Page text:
For Immediate Release:
Wednesday, September 9, 2020
Laura Brewer (919) 716-6484
(RALEIGH) Attorney General Josh Stein today reached a $900,000 settlement with two former managers, Michael Smith and Codey Brown, and the former owner, Dr. Harrison Frank, of the now-defunct Carolina Comprehensive Health Network PA (CCHN) to resolve allegations that they violated the False Claims Act and billed the Medicare and Medicaid programs for medically unnecessary diagnostic tests and procedures.
“When health care programs and providers cheat the Medicaid program, they’re cheating taxpayers,” said Attorney General Josh Stein. “My office will hold accountable any business and individual that commits fraud and wastes health care resources.”
“When health care professionals engage in deceptive schemes for the sake of their bottom line, their patients’ health is no longer their first priority,” said U.S. Attorney Andrew Murray. “Billing Medicare and Medicaid for unnecessary testing wastes taxpayer dollars and diverts funds intended for needed medical care. Working with our state partners, we will use all resources and tools at our disposal to pursue and hold accountable individuals who perpetrate fraud on federal health care programs.”
Before it ceased operations, CCHN consisted of a group of health care practices, including multiple locations in the Western District of North Carolina that provided family medicine, immediate care, and pain management services. The settlement resolves allegations that from May 1, 2015, through November 30, 2015, CCHN billed the Medicare and Medicaid programs for unnecessary diagnostic procedures including positional nystagmus testing, rotational axis testing, nerve conduction testing, and autonomous nervous system testing.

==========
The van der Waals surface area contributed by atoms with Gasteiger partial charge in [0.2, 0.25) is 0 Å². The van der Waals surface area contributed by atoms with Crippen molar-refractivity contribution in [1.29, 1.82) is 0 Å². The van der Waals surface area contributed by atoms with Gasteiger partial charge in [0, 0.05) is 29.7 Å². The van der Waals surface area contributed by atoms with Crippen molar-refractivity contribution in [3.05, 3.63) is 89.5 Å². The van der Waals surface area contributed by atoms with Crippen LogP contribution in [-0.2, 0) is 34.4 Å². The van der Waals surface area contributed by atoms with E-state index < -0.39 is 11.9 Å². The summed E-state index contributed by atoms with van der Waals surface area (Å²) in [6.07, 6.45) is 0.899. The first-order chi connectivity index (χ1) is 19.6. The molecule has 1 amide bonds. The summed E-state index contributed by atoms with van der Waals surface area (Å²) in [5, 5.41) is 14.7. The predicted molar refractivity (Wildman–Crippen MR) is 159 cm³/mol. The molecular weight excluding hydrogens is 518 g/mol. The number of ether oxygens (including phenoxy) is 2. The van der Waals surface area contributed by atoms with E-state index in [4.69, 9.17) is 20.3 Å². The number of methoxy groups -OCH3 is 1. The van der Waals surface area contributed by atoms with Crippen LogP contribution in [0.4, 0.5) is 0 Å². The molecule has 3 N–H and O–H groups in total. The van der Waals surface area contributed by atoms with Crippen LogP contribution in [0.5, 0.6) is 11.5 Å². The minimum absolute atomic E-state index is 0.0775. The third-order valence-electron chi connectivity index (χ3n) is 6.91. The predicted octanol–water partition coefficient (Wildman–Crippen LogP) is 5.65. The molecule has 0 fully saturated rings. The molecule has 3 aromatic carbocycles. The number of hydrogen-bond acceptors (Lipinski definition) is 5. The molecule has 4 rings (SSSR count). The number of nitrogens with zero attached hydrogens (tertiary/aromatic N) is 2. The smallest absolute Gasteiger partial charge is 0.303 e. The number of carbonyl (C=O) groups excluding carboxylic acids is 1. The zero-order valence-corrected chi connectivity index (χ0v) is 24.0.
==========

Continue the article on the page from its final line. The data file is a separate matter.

The allegations stem from a whistleblower lawsuit filed under the federal False Claims Act. The settlement is a result of the coordinated effort between the Department of Health and Human Services Office of the Inspector General, the North Carolina Attorney General’s Medicaid Investigations Division, and the United States Attorney’s Office for the Western District of North Carolina.
The claims resolved in this settlement are allegations only and there has been no determination of liability.
About the Medicaid Investigations Division (MID)
The Attorney General’s MID investigates fraud and abuse by health care companies and providers, as well as patient abuse and neglect in facilities that are funded by Medicaid. Medicaid is a joint federal-state program that helps provide medical care for people with limited income. To date, the MID has recovered more than $900 million in restitution and penalties for North Carolina.
The Medicaid Investigations Division receives 75 percent of its funding from the U.S. Department of Health and Human Services under a grant award totaling $6,160,252 for Federal fiscal year (FY) 2020. The remaining 25 percent, totaling $2,053,414 for FY 2020, is funded by the State of North Carolina.
To report Medicaid fraud in North Carolina, call the North Carolina Medicaid Investigations Division at 919-881-2320.